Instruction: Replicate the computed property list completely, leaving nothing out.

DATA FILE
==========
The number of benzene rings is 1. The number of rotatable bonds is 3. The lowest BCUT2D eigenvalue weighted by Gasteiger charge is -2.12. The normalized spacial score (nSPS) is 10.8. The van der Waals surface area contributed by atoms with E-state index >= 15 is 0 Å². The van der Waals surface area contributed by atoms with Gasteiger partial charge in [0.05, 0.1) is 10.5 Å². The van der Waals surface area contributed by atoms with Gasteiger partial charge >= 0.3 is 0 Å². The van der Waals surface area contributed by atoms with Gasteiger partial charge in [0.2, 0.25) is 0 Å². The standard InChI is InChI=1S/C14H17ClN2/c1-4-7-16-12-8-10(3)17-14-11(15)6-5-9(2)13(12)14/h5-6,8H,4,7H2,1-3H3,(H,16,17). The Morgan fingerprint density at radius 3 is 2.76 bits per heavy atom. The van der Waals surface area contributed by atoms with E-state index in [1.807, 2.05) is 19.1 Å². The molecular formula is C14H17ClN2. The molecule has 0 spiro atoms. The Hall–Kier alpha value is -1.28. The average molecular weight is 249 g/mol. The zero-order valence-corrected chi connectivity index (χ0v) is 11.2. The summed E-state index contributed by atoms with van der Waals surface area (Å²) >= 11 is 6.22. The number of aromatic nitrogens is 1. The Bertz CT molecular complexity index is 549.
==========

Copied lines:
The number of benzene rings is 1. The number of rotatable bonds is 3. The lowest BCUT2D eigenvalue weighted by Gasteiger charge is -2.12. The normalized spacial score (nSPS) is 10.8. The van der Waals surface area contributed by atoms with E-state index >= 15 is 0 Å². The van der Waals surface area contributed by atoms with Gasteiger partial charge in [0.05, 0.1) is 10.5 Å². The van der Waals surface area contributed by atoms with Gasteiger partial charge >= 0.3 is 0 Å². The van der Waals surface area contributed by atoms with Gasteiger partial charge in [0.2, 0.25) is 0 Å². The standard InChI is InChI=1S/C14H17ClN2/c1-4-7-16-12-8-10(3)17-14-11(15)6-5-9(2)13(12)14/h5-6,8H,4,7H2,1-3H3,(H,16,17). The Morgan fingerprint density at radius 3 is 2.76 bits per heavy atom. The van der Waals surface area contributed by atoms with E-state index in [1.807, 2.05) is 19.1 Å². The molecular formula is C14H17ClN2. The molecule has 0 spiro atoms. The Hall–Kier alpha value is -1.28. The average molecular weight is 249 g/mol. The zero-order valence-corrected chi connectivity index (χ0v) is 11.2. The summed E-state index contributed by atoms with van der Waals surface area (Å²) >= 11 is 6.22. The number of aromatic nitrogens is 1. The Bertz CT molecular complexity index is 549.